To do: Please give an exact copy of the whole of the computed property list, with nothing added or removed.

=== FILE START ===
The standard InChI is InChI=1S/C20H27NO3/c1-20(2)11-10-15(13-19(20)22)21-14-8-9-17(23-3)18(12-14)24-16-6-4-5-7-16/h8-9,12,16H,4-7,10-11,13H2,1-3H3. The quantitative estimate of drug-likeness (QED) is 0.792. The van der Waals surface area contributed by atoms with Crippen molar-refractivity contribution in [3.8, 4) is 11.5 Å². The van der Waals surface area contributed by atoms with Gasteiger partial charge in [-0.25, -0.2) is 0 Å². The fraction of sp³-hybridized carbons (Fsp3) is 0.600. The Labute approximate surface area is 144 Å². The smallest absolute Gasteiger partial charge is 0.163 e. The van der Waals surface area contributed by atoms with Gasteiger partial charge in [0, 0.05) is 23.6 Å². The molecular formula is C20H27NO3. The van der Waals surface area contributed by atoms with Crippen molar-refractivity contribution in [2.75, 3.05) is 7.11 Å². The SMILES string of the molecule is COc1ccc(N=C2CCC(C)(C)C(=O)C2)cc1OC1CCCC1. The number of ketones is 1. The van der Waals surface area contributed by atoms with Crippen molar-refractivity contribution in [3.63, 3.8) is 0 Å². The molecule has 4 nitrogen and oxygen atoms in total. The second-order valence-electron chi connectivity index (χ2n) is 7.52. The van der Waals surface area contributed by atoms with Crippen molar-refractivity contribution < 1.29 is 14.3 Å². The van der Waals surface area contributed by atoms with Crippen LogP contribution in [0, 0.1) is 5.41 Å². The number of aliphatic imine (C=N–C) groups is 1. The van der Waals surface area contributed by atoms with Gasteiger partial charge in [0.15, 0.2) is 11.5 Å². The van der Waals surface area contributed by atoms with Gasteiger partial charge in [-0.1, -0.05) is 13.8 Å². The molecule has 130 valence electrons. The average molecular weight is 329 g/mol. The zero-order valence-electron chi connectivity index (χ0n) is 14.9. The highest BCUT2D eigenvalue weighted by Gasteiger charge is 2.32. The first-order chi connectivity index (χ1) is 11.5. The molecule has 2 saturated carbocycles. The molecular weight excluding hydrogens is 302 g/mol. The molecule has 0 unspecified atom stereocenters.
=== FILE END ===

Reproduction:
The standard InChI is InChI=1S/C20H27NO3/c1-20(2)11-10-15(13-19(20)22)21-14-8-9-17(23-3)18(12-14)24-16-6-4-5-7-16/h8-9,12,16H,4-7,10-11,13H2,1-3H3. The quantitative estimate of drug-likeness (QED) is 0.792. The van der Waals surface area contributed by atoms with Crippen molar-refractivity contribution in [3.8, 4) is 11.5 Å². The van der Waals surface area contributed by atoms with Gasteiger partial charge in [-0.25, -0.2) is 0 Å². The fraction of sp³-hybridized carbons (Fsp3) is 0.600. The Labute approximate surface area is 144 Å². The smallest absolute Gasteiger partial charge is 0.163 e. The van der Waals surface area contributed by atoms with Gasteiger partial charge in [0, 0.05) is 23.6 Å². The molecular formula is C20H27NO3. The van der Waals surface area contributed by atoms with Crippen molar-refractivity contribution in [2.75, 3.05) is 7.11 Å². The SMILES string of the molecule is COc1ccc(N=C2CCC(C)(C)C(=O)C2)cc1OC1CCCC1. The number of ketones is 1. The van der Waals surface area contributed by atoms with Crippen molar-refractivity contribution in [3.63, 3.8) is 0 Å². The molecule has 4 nitrogen and oxygen atoms in total. The second-order valence-electron chi connectivity index (χ2n) is 7.52. The van der Waals surface area contributed by atoms with Crippen molar-refractivity contribution < 1.29 is 14.3 Å². The van der Waals surface area contributed by atoms with Crippen LogP contribution in [0, 0.1) is 5.41 Å². The number of aliphatic imine (C=N–C) groups is 1. The van der Waals surface area contributed by atoms with Gasteiger partial charge in [0.15, 0.2) is 11.5 Å². The van der Waals surface area contributed by atoms with Gasteiger partial charge in [-0.1, -0.05) is 13.8 Å². The molecule has 130 valence electrons. The average molecular weight is 329 g/mol. The zero-order valence-electron chi connectivity index (χ0n) is 14.9. The highest BCUT2D eigenvalue weighted by Gasteiger charge is 2.32. The first-order chi connectivity index (χ1) is 11.5. The molecule has 2 saturated carbocycles. The molecular weight excluding hydrogens is 302 g/mol. The molecule has 0 unspecified atom stereocenters.